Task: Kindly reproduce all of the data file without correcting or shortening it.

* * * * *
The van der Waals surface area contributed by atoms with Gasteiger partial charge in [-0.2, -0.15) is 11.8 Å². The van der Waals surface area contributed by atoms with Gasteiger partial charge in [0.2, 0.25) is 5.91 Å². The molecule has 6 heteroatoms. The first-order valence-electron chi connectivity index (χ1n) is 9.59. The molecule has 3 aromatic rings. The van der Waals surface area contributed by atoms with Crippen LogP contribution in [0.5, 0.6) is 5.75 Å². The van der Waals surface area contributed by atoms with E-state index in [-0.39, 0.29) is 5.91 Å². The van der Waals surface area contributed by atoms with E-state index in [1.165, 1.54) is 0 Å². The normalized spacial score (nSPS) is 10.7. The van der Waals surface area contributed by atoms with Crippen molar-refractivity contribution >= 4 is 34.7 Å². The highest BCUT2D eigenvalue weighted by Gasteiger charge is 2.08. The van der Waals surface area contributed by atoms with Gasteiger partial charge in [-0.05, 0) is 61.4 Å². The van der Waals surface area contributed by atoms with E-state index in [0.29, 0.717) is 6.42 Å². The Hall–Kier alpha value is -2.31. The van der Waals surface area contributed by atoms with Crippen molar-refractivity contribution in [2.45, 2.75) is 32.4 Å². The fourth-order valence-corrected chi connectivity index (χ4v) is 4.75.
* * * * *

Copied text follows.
The van der Waals surface area contributed by atoms with Gasteiger partial charge in [-0.2, -0.15) is 11.8 Å². The van der Waals surface area contributed by atoms with Gasteiger partial charge in [0.2, 0.25) is 5.91 Å². The molecule has 6 heteroatoms. The first-order valence-electron chi connectivity index (χ1n) is 9.59. The molecule has 3 aromatic rings. The van der Waals surface area contributed by atoms with Crippen LogP contribution in [0.5, 0.6) is 5.75 Å². The van der Waals surface area contributed by atoms with E-state index in [-0.39, 0.29) is 5.91 Å². The van der Waals surface area contributed by atoms with E-state index in [1.165, 1.54) is 0 Å². The normalized spacial score (nSPS) is 10.7. The van der Waals surface area contributed by atoms with Crippen molar-refractivity contribution >= 4 is 34.7 Å². The highest BCUT2D eigenvalue weighted by Gasteiger charge is 2.08. The van der Waals surface area contributed by atoms with Gasteiger partial charge in [-0.05, 0) is 61.4 Å². The van der Waals surface area contributed by atoms with E-state index in [0.29, 0.717) is 6.42 Å². The Hall–Kier alpha value is -2.31. The van der Waals surface area contributed by atoms with Crippen molar-refractivity contribution in [2.45, 2.75) is 32.4 Å². The fourth-order valence-corrected chi connectivity index (χ4v) is 4.75.